Long before the advent of league rugby Bath & Wasps played against each other on a home and away basis. Wasps were one of my favourite opposition teams in English Rugby. No matter what the result I always remember it being an entertaining match between the two sides with plenty of running rugby. Our final home game of the season last Saturday provided me with the opportunity to tell you a couple of stories regarding my encounters with Wasps and also to make a long overdue apology to three Wasps players.
Wasps were our opponents in Bath's third John Player Cup final in 1986. Having won in the previous two years, the players and supporters were getting used to the annual trip to Twickenham. Conversely, every other team in the competition was doubtless getting pretty 'hacked off.' Wasps were the only team left who could spoil our season and after about 15 minutes of the final, someone I can't remember from the opposition scored a try under our posts making the score Wasps 11 Bath 0. A few moments later someone I can't forget, Wasps full back Nick Stringer, had a simple conversion to make the score 13 – 0. As he smashed the ball between the posts he remained facing the Bath team as we made our way from the try line, "Now you know what it's like to lose," he shouted. Just in case there were a couple of Bath players who hadn't heard his words Roger Spurrell called everyone in and repeated them. Let's just say 65 minutes later with a score line Bath 25 – Wasps 17, we still didn't know what it was like to lose and the phrase was repeated by every Bath player to Nick Stringer for the next few hours (years).
A couple of seasons prior to the cup final we hosted Wasps on 'The Rec' and three Wasps players decided to travel down on the Friday to visit myself and the Bath open side flanker Simon Jones. For the record the three from Wasps were Cornishman - Iain Perkins, Kiwi - Mike Leggett and long established member of the upper class John Thompson.
They arrived at about 6.15pm, sadly too late for the last service of the day in the beautiful Bath Abbey, so to get over the disappointment the five of us decided to go for a drink in The Pulteney Arms. After several pints of diet coke (just in case Jack Rowell ever reads this) we were still feeling the disappointment so decided a change of venue might lift our spirits. We made our way to The Boater for a few more pints of dark stuff. By closing time we felt much better, so much better that our attendance at a party taking place in Kelston seemed like a remarkably good idea.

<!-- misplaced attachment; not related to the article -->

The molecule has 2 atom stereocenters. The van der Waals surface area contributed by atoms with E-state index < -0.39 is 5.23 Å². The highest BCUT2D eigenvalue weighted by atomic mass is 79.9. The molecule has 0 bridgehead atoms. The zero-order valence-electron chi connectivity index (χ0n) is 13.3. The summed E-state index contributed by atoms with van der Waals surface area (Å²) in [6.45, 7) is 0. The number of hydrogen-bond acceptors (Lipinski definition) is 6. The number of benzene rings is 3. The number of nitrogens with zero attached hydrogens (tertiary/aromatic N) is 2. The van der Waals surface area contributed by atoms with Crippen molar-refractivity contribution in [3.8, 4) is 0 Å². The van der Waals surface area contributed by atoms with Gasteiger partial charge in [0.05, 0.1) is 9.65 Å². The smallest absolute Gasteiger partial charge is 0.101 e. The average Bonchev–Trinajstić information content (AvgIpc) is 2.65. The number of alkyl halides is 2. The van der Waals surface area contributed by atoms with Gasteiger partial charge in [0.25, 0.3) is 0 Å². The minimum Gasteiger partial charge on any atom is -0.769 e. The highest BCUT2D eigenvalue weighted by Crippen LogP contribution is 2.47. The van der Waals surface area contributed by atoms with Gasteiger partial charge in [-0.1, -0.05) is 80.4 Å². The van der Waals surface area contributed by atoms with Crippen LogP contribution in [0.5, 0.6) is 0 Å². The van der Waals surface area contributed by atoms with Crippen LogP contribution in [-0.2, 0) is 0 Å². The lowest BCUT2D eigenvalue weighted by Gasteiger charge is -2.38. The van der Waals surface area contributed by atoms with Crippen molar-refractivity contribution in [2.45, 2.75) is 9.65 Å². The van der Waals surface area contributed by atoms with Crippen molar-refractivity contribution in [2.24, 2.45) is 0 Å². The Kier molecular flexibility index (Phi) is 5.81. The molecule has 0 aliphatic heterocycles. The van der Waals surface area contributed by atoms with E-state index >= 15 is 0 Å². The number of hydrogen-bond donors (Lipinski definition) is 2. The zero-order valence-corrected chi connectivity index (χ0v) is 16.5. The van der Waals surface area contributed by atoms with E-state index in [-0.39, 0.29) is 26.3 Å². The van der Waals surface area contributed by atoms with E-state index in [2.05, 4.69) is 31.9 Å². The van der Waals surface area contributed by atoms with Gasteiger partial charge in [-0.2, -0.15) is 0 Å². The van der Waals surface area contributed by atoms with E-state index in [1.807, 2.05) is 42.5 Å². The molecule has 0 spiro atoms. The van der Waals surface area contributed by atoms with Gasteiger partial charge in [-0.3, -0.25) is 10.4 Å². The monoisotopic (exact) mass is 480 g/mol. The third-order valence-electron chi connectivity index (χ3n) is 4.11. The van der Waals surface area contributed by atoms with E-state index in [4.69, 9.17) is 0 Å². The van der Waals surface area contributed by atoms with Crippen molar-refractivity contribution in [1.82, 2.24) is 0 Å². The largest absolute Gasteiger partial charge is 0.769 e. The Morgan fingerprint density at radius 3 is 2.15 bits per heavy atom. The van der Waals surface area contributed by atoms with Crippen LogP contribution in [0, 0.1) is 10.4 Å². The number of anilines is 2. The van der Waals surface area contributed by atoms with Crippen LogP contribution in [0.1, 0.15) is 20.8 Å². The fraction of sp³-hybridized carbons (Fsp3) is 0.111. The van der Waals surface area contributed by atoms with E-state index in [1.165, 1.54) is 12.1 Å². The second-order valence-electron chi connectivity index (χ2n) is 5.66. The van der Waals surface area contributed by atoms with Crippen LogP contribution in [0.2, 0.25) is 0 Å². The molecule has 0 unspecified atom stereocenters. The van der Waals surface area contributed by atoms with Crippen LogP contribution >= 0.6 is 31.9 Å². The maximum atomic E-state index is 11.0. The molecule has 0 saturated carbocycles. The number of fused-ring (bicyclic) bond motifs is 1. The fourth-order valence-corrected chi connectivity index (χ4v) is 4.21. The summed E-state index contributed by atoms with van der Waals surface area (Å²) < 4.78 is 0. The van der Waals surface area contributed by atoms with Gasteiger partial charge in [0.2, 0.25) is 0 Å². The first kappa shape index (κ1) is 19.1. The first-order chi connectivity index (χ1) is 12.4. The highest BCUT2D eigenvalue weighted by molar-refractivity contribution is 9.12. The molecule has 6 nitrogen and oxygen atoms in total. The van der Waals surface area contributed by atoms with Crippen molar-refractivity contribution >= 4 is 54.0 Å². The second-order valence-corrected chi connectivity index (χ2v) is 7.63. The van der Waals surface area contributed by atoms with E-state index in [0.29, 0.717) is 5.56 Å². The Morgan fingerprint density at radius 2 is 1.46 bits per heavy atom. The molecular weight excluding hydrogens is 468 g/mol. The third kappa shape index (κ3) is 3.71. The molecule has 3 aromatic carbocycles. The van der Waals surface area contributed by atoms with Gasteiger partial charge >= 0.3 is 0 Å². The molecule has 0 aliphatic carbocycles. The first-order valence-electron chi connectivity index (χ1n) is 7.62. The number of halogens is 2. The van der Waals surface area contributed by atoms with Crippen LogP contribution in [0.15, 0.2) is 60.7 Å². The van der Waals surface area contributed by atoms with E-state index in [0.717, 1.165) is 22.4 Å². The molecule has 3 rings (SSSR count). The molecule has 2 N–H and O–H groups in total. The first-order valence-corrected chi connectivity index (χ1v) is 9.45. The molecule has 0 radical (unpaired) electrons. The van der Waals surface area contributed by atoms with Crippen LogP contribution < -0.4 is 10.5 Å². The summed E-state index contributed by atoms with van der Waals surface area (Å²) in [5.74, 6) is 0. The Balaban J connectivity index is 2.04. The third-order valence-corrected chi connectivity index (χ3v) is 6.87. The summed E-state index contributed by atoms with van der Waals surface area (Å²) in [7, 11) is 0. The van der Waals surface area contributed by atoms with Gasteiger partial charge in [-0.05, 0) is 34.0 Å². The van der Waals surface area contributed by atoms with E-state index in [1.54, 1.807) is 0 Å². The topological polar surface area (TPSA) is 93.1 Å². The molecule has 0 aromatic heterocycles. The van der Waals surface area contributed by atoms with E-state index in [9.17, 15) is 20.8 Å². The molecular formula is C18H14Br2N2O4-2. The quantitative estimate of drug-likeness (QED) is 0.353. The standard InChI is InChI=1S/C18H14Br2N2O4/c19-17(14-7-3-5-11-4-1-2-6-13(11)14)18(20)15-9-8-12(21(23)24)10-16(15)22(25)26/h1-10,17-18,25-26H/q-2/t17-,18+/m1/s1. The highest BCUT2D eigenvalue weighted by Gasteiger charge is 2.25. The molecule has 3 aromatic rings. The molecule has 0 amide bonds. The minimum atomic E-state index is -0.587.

At 1.30am Simon Jones demonstrated his responsibility when he said to me, "Probably time for us to go Tricky, we've got a big match in a few hours." I agreed and said I would get the Wasps lads together. "No" said Simon, "It's time for us to leave, they can look after themselves." The excess of Diet Coke had clouded my judgement, I agreed it was probably best to leave them as they were obviously having a good time. The fact they had no idea where they were didn't even cross my mind! I then found out why we were leaving at that time, Simon had found a sober female, with a car, prepared to drive us back to Bath – result.
The following day by a process of elimination Iain Perkins became their spokesman, primarily because the other two refused to speak to us. Apparently they realised we were missing shortly before 3.00am and had no option but to walk the four or five miles back to Bath where they were staying in The Christopher Hotel, or would have been had a night-watchman been on duty. They wandered the streets of Bath before having a cooked breakfast at 6.30am in the market next to the Guildhall. They gained entry to their hotel sometime after 7.30am, a couple of hours prior to their team meeting – oops.
After all these years I apologise unreservedly to Iain, Mike and John for my lack of consideration regarding their welfare whilst on foreign soil - it was all Simon Jones's fault!
For the record, Simon Jones had an outstanding match, I scored two tries and Wasps won the match with a last minute Iain Perkins try. Who knows, if a few more Bath players had followed our shining example we may have won!